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Shaunak Sen’s Doc Wins Big At Sundance

admin   January 30, 2022

Video artist and Delhi-based filmmaker Shanuak Sen was awarded the World Cinema Grand Jury Prize for his documentary film All That Breathes at the just concluded Sundance Film Festival.

The film is set against the darkening backdrop of Delhi’s apocalyptic air and escalating violence, two brothers devote their lives to protect one casualty of the turbulent times: the bird known as the Black Kite.

The India-UK Co-Production film (Producers: Aman Mann, Teddy Leifer) received support from the Sundance Institute Documentary Film Program and a development grant from the Sundance Documentary Fund in 2019.

This is for the first time an Indian filmmakers has won the top prize at the World Cinema Documentary Competition Sundance Film Festival.

The Grand Jury Prizes went to Nikyatu Jusu‘s feature directorial debut “Nanny,” for the coveted U.S. Dramatic title, along with Christine Choy’s “The Exiles” for U.S. Documentary, Shaunak Sen’s “All That Breathes” for World Cinema Documentary, and Alejando Loayza Grisi’s “Utama” for World Cinema Dramatic.

The Audience Awards were earned by U.S. documentary “Navalny” and Cooper Raiff’s “Cha Cha Real Smooth” for U.S. Dramatic. “Navalny” also won the Festival Favorite Award.

Sundance Film Festival 2022 Juror Emilie Bujès said: “This poetic film delivers an urgent political story while constructing a singular and loving portrait of protagonists resisting seemingly inevitable ecological disaster – with humorous touches punctuated by unsentimental depiction of the animal kingdom. For maintaining its suspenseful tension when portraying the interior struggles of its characters and the contradictions in spirituality and materialism they confront, we present the [World Cinema] Grand Jury Prize to All That Breathes.”

“This year’s entire program has proven that no matter the context, independent storytelling remains a pivotal tool in expanding critical dialogues, and these stories will and must be shared,” Sundance Institute CEO Joana Vicente said at the virtual introducing the awards ceremony.

Sundance Festival Director Tabitha Jackson said: “This year’s festival expressed a powerful convergence; we were present, together, as a community connected through the work. And it is work that has already changed those who experienced it.”

Filmmaker Shanuank (younger brother of National Award Filmmaker Raja Sen) is a video artist and film scholar based in Delhi. Cities of Sheep (2016), his first feature length documentary, was shown at various major international film festivals (European premiere at DOK Leipzig) and won six international documentary awards.

Shaunak also received the Ministry of Information & Broadcasting’s Films Division of India Fellowship (2013), theSaraiCSDS Digital Media fellowship (2014), Pro Helvetia residency, Switzerland (2016), the Charles Wallace Grant, as visiting scholar at Cambridge University (2018), the IDFA Bertha Fund (2019), the Sundance Documentary Grant (2019) and the Catapult Film Fund (2020).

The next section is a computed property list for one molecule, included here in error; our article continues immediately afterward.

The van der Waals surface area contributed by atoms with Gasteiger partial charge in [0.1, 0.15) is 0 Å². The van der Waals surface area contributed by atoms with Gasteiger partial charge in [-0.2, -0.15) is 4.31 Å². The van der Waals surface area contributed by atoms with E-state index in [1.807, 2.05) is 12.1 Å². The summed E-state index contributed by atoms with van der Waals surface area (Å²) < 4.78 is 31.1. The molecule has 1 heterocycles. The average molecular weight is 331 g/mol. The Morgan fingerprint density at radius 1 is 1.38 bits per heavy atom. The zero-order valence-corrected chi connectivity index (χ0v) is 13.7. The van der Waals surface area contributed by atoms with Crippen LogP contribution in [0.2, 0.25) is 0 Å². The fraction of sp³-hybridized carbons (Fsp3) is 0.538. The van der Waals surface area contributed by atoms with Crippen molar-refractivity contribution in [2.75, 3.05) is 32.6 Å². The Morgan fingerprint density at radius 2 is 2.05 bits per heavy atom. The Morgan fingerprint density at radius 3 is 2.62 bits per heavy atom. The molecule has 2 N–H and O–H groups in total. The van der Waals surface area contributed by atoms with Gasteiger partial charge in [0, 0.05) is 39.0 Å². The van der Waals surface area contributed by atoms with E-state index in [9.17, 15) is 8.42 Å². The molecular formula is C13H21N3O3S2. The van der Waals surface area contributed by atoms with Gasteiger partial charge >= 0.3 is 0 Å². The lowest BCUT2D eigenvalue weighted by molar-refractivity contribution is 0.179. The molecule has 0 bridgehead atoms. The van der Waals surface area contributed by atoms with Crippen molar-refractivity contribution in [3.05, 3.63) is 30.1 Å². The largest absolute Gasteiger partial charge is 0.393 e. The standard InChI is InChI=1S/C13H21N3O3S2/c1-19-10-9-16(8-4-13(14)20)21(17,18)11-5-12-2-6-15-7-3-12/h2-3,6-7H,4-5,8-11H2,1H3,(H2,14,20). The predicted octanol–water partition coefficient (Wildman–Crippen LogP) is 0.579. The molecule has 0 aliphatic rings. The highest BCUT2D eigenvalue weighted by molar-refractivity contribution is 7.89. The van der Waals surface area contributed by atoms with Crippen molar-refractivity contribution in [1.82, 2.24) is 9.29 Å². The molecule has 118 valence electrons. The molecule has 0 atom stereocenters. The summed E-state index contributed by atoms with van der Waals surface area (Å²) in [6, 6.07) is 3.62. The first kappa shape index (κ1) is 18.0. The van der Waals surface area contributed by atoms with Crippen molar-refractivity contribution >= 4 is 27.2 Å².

10 things to look for in Shaunak Sen’s All That Breathes

admin   January 30, 2022

All That Breathes is a poetic tribute to a New Delhi family that has devoted its life to rescuing black kites that fall wounded from the sky.

The documentary focuses on the family, which has been operating the rescue for decades with the help of donations and other funding sources, and then lyrically pans out for sweeping shots of the sky and cityscape.

With stunning cinematography and utmost attention to the tiniest detail (down to mosquitos buzzing over a puddle), Sen follows Wildlife Rescue cofounders Nadeem and Saud and their equally dedicated volunteer Salik.

The film is an ambitiously intricate study of the intersection of environmental collapse, religious tension, and the love of two Muslim brothers for a feathered scavenger unnervingly falling from a smoggy Delhi sky.

It’s a tale of high drama in which the avian stars serve as canaries in a toxic global coal mine soon to engulf us all.

Nadeem and Saud learned about skeletal and muscle structure and the like from being teenage bodybuilders. They learned about caring for “all that breathes” from their mother.

There’s a scene in which one of the brothers mentions a (February 2020) New York Times profile, which seems to have turned on the funding spigot for their Wildlife Rescue.

Sen hopes his film inspires audiences to feel a kinship with the black kites and their bird relatives. “I want audiences to leave the theater and immediately look up,” he says.

When he read a newspaper article about the brothers, he knew he had the emotional anchor of his story. He found the brothers in the basement with huge, heavy cutting machines and other equipment for producing their soap dispensers.

“I think the brothers want to share their knowledge, receive more knowledge and make a bid for more resources so that they can improve their conditions of work,” he says.